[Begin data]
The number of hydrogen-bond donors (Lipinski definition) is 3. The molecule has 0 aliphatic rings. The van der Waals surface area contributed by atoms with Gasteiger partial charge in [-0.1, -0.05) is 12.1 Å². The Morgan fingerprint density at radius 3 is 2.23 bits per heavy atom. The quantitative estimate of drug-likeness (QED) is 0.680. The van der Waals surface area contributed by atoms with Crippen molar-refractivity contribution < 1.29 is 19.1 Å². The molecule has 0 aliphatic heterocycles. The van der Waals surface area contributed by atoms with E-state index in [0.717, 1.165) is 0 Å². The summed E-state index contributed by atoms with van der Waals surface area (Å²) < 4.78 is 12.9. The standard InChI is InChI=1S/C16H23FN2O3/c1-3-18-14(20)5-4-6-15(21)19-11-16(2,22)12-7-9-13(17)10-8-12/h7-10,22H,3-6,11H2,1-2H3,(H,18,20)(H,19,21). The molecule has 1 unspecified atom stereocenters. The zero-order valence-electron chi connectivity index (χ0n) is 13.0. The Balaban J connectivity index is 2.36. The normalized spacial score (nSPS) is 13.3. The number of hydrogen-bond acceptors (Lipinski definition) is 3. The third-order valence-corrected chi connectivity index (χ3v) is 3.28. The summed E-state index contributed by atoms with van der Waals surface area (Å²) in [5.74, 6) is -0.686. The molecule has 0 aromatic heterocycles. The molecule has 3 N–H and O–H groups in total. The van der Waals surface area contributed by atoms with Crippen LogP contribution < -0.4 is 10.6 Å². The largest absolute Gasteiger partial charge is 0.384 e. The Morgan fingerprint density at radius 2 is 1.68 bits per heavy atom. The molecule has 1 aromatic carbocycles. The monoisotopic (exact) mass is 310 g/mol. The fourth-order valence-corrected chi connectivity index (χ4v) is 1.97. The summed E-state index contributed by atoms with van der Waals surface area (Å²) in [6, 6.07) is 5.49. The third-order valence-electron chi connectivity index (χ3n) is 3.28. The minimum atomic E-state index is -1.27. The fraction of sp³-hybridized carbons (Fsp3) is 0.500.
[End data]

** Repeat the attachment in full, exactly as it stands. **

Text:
The number of hydrogen-bond donors (Lipinski definition) is 3. The molecule has 0 aliphatic rings. The van der Waals surface area contributed by atoms with Gasteiger partial charge in [-0.1, -0.05) is 12.1 Å². The Morgan fingerprint density at radius 3 is 2.23 bits per heavy atom. The quantitative estimate of drug-likeness (QED) is 0.680. The van der Waals surface area contributed by atoms with Crippen molar-refractivity contribution < 1.29 is 19.1 Å². The molecule has 0 aliphatic heterocycles. The van der Waals surface area contributed by atoms with E-state index in [0.717, 1.165) is 0 Å². The summed E-state index contributed by atoms with van der Waals surface area (Å²) < 4.78 is 12.9. The standard InChI is InChI=1S/C16H23FN2O3/c1-3-18-14(20)5-4-6-15(21)19-11-16(2,22)12-7-9-13(17)10-8-12/h7-10,22H,3-6,11H2,1-2H3,(H,18,20)(H,19,21). The molecule has 1 unspecified atom stereocenters. The zero-order valence-electron chi connectivity index (χ0n) is 13.0. The Balaban J connectivity index is 2.36. The normalized spacial score (nSPS) is 13.3. The number of hydrogen-bond acceptors (Lipinski definition) is 3. The third-order valence-corrected chi connectivity index (χ3v) is 3.28. The summed E-state index contributed by atoms with van der Waals surface area (Å²) in [5.74, 6) is -0.686. The molecule has 0 aromatic heterocycles. The molecule has 3 N–H and O–H groups in total. The van der Waals surface area contributed by atoms with Crippen LogP contribution < -0.4 is 10.6 Å². The largest absolute Gasteiger partial charge is 0.384 e. The Morgan fingerprint density at radius 2 is 1.68 bits per heavy atom. The molecule has 1 aromatic carbocycles. The monoisotopic (exact) mass is 310 g/mol. The fourth-order valence-corrected chi connectivity index (χ4v) is 1.97. The summed E-state index contributed by atoms with van der Waals surface area (Å²) in [6, 6.07) is 5.49. The third-order valence-electron chi connectivity index (χ3n) is 3.28. The minimum atomic E-state index is -1.27. The fraction of sp³-hybridized carbons (Fsp3) is 0.500.